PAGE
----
SHAREHOLDERS HOPES DASHED OVER N85BN LOSS
With loss of over N85 billion to Central Bank of Nigeria (CBN) reform programmes, shareholders in the nationalized banks are plunking their dashed hopes to swing investments into other portfolios.
Most of the shareholders who could not raise enough funds to actualize their business investment blame their inability to what they call reckless actions of the CBN; some added that the economy of the nation cannot be doing well when citizens' economy is not doing well.
They believe that CBN as the regulator of banks has the right to recommend removal of bank chief executives to the board and shareholders of any of the banks but not to administer outright sack.
Mr. Boniface Okezie, Chairman, Progressive Shareholders Association of Nigeria (PSAN) in a chat with Daily Sun said that CBN did right by detecting fraud in the banking industry but goofed when it sacked and appointed CEOs by itself.
'The fact that CBN appointed the CEOs made it impossible for the management and the board of the banks to work together, as a result the banks were plunged into mess the more. This was why some of them were nationalized. They were nationalized because the native doctors invited to chase away the evil spirits were rather inviting the evil spirits,' he said.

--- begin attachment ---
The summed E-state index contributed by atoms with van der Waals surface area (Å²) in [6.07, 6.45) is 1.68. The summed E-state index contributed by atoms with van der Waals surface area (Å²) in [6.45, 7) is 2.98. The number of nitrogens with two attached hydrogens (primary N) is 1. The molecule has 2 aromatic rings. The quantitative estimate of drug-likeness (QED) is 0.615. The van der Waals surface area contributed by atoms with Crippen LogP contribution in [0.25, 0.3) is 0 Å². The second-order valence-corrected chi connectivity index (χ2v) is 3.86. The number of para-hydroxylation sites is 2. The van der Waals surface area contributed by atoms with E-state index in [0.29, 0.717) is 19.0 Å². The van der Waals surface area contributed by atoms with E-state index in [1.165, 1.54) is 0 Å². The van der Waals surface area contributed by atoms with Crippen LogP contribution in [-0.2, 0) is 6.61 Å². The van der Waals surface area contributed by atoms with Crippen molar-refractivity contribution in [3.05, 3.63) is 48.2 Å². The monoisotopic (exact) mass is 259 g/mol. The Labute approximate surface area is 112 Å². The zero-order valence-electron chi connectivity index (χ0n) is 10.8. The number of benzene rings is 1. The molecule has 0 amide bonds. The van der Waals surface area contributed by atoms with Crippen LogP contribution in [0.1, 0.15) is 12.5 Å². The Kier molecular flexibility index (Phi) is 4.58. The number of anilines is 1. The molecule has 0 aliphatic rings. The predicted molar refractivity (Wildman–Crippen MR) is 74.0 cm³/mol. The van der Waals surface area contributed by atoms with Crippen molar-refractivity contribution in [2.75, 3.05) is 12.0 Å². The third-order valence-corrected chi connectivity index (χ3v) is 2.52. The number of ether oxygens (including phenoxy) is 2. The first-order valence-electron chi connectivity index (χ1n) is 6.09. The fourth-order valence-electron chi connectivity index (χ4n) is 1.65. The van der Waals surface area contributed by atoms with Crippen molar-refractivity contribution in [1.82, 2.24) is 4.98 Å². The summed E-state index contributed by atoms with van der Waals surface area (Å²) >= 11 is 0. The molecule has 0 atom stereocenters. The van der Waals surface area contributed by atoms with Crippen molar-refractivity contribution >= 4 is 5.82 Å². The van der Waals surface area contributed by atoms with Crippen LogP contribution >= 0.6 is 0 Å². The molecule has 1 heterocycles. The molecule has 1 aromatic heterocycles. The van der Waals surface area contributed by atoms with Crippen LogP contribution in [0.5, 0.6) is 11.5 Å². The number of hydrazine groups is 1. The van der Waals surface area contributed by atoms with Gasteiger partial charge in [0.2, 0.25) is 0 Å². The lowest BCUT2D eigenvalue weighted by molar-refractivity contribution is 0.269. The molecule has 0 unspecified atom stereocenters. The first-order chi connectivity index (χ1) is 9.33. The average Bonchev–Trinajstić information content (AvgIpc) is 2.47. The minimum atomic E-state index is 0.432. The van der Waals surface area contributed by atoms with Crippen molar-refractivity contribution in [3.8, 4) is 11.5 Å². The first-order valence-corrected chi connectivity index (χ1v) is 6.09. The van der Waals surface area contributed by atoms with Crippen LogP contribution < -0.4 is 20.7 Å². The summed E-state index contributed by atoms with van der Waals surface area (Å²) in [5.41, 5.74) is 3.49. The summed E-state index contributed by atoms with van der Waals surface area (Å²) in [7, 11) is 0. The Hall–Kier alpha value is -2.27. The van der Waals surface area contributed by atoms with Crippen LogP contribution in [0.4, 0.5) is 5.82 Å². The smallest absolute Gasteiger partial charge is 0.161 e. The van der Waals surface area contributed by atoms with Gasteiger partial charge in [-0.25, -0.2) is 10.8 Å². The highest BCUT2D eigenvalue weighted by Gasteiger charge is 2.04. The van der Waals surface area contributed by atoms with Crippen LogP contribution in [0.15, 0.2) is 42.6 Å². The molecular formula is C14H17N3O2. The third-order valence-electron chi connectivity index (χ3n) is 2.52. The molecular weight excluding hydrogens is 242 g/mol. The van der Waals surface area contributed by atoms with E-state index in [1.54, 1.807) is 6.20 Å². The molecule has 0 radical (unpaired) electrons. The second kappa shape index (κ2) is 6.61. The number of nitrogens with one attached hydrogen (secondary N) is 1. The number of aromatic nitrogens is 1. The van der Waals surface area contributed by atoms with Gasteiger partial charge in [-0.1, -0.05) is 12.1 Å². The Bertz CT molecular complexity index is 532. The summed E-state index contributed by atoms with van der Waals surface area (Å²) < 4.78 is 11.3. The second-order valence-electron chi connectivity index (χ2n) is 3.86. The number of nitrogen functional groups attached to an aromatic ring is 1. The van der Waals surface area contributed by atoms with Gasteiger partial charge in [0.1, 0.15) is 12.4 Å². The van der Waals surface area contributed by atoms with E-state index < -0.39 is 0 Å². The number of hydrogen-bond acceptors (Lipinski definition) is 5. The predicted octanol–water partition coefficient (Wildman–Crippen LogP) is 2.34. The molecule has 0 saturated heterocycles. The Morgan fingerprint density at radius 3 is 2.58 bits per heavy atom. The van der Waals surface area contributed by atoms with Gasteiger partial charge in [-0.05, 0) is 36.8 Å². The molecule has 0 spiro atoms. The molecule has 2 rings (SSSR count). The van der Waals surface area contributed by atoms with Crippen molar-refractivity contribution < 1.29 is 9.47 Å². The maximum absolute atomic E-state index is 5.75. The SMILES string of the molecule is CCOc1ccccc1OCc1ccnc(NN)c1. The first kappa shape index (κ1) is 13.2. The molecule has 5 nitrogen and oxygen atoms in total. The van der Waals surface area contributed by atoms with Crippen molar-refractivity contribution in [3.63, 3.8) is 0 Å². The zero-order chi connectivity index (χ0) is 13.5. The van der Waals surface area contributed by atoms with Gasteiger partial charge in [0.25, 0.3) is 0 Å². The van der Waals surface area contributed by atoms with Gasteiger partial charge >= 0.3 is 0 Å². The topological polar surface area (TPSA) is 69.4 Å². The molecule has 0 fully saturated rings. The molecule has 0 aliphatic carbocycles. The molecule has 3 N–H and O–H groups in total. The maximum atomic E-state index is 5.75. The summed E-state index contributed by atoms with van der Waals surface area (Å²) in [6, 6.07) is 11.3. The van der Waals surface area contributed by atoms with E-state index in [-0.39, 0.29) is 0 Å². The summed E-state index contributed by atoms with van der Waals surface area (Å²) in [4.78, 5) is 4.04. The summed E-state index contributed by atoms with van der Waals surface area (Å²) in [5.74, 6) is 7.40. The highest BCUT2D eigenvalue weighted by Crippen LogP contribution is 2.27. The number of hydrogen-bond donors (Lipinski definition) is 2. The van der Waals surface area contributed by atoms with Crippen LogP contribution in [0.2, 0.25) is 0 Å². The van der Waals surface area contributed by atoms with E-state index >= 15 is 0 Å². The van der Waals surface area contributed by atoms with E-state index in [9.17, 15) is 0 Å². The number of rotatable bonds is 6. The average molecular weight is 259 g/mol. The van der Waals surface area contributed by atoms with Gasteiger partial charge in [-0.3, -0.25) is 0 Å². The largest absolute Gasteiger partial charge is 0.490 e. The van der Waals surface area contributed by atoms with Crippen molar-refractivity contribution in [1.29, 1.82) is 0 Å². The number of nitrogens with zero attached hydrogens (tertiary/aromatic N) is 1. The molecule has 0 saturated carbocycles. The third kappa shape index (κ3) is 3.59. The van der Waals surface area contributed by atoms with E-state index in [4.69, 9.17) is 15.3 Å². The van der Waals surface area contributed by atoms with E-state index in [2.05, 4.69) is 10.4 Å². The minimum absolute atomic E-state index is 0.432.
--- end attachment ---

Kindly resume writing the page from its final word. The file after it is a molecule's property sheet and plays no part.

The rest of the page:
Okezie said that shareholders of the six rescued banks lost a whooping sum of N85 billion as at September 30, 2011. He said that shareholders of Afribank lost N8.7 billion while those of Spring Bank lost N9.7 billion when shareholders of BankPHB plunged N11.5 billion to the exercise.
He said that same thing happened to shareholders of Intercontinental Bank, Oceanic Bank International, Union Bank and FinBank. He noted that Intercontinental Bank shareholders lost N11.9 billion, Oceanic Bank (N14.1bn); Union Bank shareholders (N30.1bn) excluding that of FinBank totaled N85 billion as at the time under review.
He stated that the greatest mistake CBN made after sacking the CEOs was bringing outsiders to manage the banks where most of them have left the banking industry about ten years ago.
Okezie noted that instead of the CEOs driving to transform the banks and exit them from the woods of bankruptcy; they were busy trying to revive their income flow disconnected after they disengaged from active services.
This he said was the main reason why they were unable to manage the ailing banks.
'Under democratic dispensation, it is most inappropriate for Sanusi Lamido Sanusi, the CBN Governor to use the language credited to him; I hereby remove you as if we are still in the military era.